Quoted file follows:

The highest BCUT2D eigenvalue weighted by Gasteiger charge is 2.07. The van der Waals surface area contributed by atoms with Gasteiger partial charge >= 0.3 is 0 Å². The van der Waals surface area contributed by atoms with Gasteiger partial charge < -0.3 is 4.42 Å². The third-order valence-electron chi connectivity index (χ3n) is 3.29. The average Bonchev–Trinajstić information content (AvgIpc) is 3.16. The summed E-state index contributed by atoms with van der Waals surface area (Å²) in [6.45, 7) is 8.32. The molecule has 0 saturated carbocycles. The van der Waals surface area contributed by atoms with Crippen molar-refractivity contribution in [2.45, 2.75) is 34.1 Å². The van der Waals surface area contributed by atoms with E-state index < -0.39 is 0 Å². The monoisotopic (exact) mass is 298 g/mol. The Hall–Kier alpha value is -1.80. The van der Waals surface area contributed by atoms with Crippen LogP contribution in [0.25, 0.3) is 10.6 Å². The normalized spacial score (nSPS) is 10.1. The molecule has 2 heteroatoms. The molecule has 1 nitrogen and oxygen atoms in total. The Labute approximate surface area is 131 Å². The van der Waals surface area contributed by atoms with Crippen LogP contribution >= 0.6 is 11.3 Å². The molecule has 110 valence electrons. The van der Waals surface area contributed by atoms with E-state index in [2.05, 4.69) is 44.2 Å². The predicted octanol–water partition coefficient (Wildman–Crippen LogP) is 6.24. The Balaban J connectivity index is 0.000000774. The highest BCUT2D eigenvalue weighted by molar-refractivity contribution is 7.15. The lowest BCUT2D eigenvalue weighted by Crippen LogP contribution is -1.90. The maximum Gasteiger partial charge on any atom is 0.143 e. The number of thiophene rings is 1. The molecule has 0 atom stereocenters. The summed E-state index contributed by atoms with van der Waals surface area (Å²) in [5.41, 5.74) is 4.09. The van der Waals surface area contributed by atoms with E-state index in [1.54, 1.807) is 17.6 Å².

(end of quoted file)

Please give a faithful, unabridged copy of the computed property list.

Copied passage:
The highest BCUT2D eigenvalue weighted by Gasteiger charge is 2.07. The van der Waals surface area contributed by atoms with Gasteiger partial charge >= 0.3 is 0 Å². The van der Waals surface area contributed by atoms with Gasteiger partial charge < -0.3 is 4.42 Å². The third-order valence-electron chi connectivity index (χ3n) is 3.29. The average Bonchev–Trinajstić information content (AvgIpc) is 3.16. The summed E-state index contributed by atoms with van der Waals surface area (Å²) in [6.45, 7) is 8.32. The molecule has 0 saturated carbocycles. The van der Waals surface area contributed by atoms with Crippen molar-refractivity contribution in [2.45, 2.75) is 34.1 Å². The van der Waals surface area contributed by atoms with E-state index < -0.39 is 0 Å². The monoisotopic (exact) mass is 298 g/mol. The Hall–Kier alpha value is -1.80. The van der Waals surface area contributed by atoms with Crippen LogP contribution in [0.25, 0.3) is 10.6 Å². The normalized spacial score (nSPS) is 10.1. The molecule has 2 heteroatoms. The molecule has 1 nitrogen and oxygen atoms in total. The Labute approximate surface area is 131 Å². The van der Waals surface area contributed by atoms with Crippen LogP contribution >= 0.6 is 11.3 Å². The molecule has 110 valence electrons. The van der Waals surface area contributed by atoms with E-state index in [2.05, 4.69) is 44.2 Å². The predicted octanol–water partition coefficient (Wildman–Crippen LogP) is 6.24. The Balaban J connectivity index is 0.000000774. The highest BCUT2D eigenvalue weighted by molar-refractivity contribution is 7.15. The lowest BCUT2D eigenvalue weighted by Crippen LogP contribution is -1.90. The maximum Gasteiger partial charge on any atom is 0.143 e. The number of thiophene rings is 1. The molecule has 0 atom stereocenters. The summed E-state index contributed by atoms with van der Waals surface area (Å²) in [5.41, 5.74) is 4.09. The van der Waals surface area contributed by atoms with E-state index in [1.54, 1.807) is 17.6 Å².